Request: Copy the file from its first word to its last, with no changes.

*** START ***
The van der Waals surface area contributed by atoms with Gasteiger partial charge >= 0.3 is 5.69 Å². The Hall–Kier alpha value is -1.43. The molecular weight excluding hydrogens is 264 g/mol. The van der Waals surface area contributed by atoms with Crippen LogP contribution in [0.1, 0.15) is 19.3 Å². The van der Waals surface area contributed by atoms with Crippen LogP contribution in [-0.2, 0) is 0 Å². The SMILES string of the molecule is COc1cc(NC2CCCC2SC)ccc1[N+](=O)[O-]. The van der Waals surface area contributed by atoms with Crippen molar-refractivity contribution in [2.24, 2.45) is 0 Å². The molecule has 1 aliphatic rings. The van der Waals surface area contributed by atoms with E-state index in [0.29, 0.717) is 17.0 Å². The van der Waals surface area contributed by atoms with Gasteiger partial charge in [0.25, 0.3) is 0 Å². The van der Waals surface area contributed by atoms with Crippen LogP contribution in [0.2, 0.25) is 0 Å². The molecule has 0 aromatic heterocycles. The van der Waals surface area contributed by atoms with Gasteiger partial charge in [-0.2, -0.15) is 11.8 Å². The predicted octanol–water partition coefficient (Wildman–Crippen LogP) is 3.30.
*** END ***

The van der Waals surface area contributed by atoms with Gasteiger partial charge >= 0.3 is 5.69 Å². The Hall–Kier alpha value is -1.43. The molecular weight excluding hydrogens is 264 g/mol. The van der Waals surface area contributed by atoms with Crippen LogP contribution in [0.1, 0.15) is 19.3 Å². The van der Waals surface area contributed by atoms with Crippen LogP contribution in [-0.2, 0) is 0 Å². The SMILES string of the molecule is COc1cc(NC2CCCC2SC)ccc1[N+](=O)[O-]. The van der Waals surface area contributed by atoms with Crippen molar-refractivity contribution in [2.24, 2.45) is 0 Å². The molecule has 1 aliphatic rings. The van der Waals surface area contributed by atoms with E-state index in [0.29, 0.717) is 17.0 Å². The van der Waals surface area contributed by atoms with Gasteiger partial charge in [0.25, 0.3) is 0 Å². The van der Waals surface area contributed by atoms with Crippen LogP contribution in [0.2, 0.25) is 0 Å². The molecule has 0 aromatic heterocycles. The van der Waals surface area contributed by atoms with Gasteiger partial charge in [-0.2, -0.15) is 11.8 Å². The predicted octanol–water partition coefficient (Wildman–Crippen LogP) is 3.30.